Speaking at the third annual "Washington: A Man of Prayer" event Wednesday, Pastor Robert Jeffress said that while members of Congress can debate immigration, healthcare and taxation policies, there are some issues that are beyond debate.
"Issues such as the value of life inside and outside the womb, the sanctity of marriage between a man and a woman, the right to religious freedom for every human being and the compassionate treatment of the poor. … For the Judge of the universe has already rendered His opinion," Jeffress said in Statuary Hall at the United States Capitol in Washington.
Jeffress, senior pastor of the 11,000-member First Baptist Church in Dallas, Texas, was joined by Fox News host and former Republican governor of Arkansas Mike Huckabee and Sen. Ted Cruz (R-Texas) at the event, which was held to commemorate "the events of April 30, 1789, when … President [George] Washington, accompanied by Congress, proceeded to St. Paul's Chapel where, as one of his first official acts, the president offered a prayer of dedication to God on America's behalf," according to the event website. more >>
WASHINGTON — The "Culture War" is not just directed at religious liberty, but the Christian faith, Fox News conservative columnist Todd Starnes remarked to The Christian Post during an event launching his new book, God Less America: Real Stories From the Front Lines of the Attack on Traditional Values. The "mainstream media" is ignoring this problem, he added, not because of any animus toward Christianity, but because few of them know Evangelical Christians.
Family Research Council, a social conservative think tank, held a ceremony to launch the book on a humid Thursday evening at FRC's Washington, D.C. headquarters.
In an interview with The Christian Post, Starnes explained that he was led to write the book due to the material he had gathered for his columns for Fox News. more >>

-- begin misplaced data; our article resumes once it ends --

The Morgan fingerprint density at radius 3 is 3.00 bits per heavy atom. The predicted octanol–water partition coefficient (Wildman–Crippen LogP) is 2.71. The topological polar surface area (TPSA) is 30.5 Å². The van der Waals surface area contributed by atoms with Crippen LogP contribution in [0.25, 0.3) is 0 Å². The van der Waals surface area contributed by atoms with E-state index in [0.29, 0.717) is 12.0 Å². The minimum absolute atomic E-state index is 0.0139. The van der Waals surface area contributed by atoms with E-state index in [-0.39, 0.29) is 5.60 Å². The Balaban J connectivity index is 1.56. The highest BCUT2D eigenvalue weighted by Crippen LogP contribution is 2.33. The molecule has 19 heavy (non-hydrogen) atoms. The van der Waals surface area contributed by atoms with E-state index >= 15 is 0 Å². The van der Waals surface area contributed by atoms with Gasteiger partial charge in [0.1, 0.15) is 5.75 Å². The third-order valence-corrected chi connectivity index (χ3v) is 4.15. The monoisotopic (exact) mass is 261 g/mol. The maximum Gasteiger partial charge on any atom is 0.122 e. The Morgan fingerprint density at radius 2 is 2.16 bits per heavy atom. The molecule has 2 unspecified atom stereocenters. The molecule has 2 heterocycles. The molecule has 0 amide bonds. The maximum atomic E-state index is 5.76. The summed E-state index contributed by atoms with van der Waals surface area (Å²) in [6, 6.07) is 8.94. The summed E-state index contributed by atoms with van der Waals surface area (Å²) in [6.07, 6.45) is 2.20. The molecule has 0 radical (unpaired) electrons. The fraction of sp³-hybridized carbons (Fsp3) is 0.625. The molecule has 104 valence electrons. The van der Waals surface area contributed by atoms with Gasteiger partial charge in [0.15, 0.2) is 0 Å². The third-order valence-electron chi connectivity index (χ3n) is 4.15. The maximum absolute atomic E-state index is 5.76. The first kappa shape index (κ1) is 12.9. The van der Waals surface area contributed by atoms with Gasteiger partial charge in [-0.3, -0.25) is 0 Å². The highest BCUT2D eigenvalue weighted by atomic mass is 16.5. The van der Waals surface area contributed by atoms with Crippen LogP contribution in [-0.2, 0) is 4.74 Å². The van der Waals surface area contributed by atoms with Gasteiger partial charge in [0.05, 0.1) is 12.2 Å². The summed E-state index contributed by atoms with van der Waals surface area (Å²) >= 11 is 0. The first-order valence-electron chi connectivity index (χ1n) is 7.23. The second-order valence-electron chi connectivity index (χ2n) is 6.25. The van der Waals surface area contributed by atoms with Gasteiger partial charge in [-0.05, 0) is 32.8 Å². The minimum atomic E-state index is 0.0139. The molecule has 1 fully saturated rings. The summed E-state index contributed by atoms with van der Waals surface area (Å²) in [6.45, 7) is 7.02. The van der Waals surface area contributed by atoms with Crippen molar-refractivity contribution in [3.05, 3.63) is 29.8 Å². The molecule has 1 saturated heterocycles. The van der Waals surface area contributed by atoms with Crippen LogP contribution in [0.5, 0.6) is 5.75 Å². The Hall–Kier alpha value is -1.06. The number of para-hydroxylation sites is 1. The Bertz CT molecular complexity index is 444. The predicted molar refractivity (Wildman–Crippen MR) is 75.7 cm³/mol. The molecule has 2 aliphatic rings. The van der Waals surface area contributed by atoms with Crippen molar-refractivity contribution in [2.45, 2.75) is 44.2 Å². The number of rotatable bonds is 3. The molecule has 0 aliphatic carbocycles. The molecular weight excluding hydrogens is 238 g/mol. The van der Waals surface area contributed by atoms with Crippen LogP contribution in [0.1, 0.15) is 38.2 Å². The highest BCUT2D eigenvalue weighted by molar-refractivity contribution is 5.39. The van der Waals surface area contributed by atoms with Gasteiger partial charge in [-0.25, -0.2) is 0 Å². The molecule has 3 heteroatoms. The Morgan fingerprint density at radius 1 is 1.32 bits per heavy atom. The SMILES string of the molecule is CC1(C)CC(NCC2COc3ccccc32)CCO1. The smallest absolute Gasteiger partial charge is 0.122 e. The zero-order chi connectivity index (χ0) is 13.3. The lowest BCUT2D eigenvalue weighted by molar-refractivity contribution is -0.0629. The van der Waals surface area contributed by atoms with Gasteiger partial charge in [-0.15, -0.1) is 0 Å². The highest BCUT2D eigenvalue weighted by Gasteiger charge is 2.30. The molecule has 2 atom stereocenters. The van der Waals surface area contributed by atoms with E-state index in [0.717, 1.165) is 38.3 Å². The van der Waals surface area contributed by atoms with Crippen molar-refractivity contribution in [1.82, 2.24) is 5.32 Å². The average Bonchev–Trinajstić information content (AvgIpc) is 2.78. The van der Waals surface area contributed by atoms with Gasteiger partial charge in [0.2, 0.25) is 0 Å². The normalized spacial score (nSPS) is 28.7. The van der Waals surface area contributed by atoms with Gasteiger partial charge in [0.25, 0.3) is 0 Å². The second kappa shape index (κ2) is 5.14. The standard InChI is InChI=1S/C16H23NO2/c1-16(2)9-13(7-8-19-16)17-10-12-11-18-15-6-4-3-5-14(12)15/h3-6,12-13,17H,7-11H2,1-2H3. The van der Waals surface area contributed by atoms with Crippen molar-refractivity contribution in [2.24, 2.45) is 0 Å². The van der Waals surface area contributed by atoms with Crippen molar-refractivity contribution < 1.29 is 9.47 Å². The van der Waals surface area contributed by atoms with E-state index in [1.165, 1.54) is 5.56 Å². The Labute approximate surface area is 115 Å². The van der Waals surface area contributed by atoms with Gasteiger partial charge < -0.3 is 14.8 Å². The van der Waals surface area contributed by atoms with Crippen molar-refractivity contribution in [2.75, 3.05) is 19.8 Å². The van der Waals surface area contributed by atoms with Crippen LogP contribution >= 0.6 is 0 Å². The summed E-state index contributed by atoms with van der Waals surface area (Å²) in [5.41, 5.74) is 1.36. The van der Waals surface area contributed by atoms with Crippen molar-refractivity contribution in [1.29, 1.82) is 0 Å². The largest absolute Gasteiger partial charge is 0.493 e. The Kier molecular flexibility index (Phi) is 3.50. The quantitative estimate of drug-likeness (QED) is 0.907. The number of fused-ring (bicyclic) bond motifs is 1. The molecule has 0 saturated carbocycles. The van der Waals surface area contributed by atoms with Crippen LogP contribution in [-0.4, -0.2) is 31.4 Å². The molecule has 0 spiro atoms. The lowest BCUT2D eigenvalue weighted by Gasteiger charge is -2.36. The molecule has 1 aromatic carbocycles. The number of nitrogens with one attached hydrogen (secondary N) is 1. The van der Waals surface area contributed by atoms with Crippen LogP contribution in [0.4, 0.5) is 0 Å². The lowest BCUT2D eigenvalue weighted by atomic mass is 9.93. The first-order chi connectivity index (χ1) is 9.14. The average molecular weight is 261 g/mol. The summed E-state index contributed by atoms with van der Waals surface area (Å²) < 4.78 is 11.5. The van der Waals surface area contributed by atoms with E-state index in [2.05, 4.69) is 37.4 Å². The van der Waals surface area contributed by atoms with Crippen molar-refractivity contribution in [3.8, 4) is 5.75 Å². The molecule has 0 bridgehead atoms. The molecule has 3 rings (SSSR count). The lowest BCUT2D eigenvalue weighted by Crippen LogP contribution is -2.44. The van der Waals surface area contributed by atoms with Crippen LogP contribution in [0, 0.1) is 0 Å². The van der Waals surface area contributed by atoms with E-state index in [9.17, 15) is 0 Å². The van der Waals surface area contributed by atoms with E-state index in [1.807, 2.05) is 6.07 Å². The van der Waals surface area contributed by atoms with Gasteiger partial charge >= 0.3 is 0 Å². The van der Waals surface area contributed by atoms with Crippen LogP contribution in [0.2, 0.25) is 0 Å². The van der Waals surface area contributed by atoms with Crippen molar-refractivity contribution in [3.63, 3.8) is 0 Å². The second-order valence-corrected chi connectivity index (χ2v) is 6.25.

Organizers of the largest annual parade that takes place in Utah have rejected an LGBT Mormon group's proposed float, stating that it will be too controversial.
The Days of '47 Parade, which is expected to have approximately 100 floats and a quarter of a million onlookers, rejected a float request from Mormons Building Bridges.
Mike Deaver, who sits on the Days of '47 Committee, told The Christian Post that the Mormons Building Bridges float "was denied due to several factors." more >>
A secular group has filed a motion of contempt against a Mississippi school district for allegedly having Christian prayers at an awards ceremony for students in April.
The American Humanist Association's Appignani Humanist Legal Center filed the motion Wednesday against the Rankin County School District in U.S. District Court.
Monica Miller, attorney with the legal center, told The Christian Post that the AHA became aware of the awards ceremony after being contacted by a student attendee. more >>
On Monday, May 5th, the United States Supreme Court upheld the practice of Greece, a small town in the State of New York, to open monthly town meetings in prayer.
The two plaintiffs (one a Jewish woman and the other an atheist woman) filed suit in a New York federal district court complaining that the prayers were 'offensive,' 'intolerant,' and were in violation of the Establishment Clause of the U. S. Constitution. The Establishment Clause of the First Amendment states "Congress shall make no law respecting an establishment of religion, or prohibiting the free exercise thereof." The plaintiffs argued that the town's pattern of having Christian clergymen lead the prayer was, in effect, establishing Christianity as the preferred religion.
Similar to the Alabama Legislature and nearly every other state legislature in the union, the town board of Greece invites an unpaid, volunteer clergyman to deliver the prayer before their meetings. Because the town is filled with predominantly Christian congregations, the majority of the volunteer clergymen have been Christians. more >>
On Wednesday, May 7, history is being made. On behalf of the suffering churches of Egypt, Iraq and Syria, a broad array of American Christians, with a degree of unity rarely seen since the Council of Nicaea in 325, have joined together in a "pledge of solidarity and call to action."
Their action results from deepening concern about the "wave of persecution" in the region of Christianity's roots.
In the "We the People" tradition, the pledge is a grass roots effort, with input from many sources. It is being released publicly on Wednesday morning by Reps. Frank Wolf (R-Va.) and Anna Eshoo (D-Calif.), but it does not have any particular institutional sponsor nor a political leader spearheading it. more >>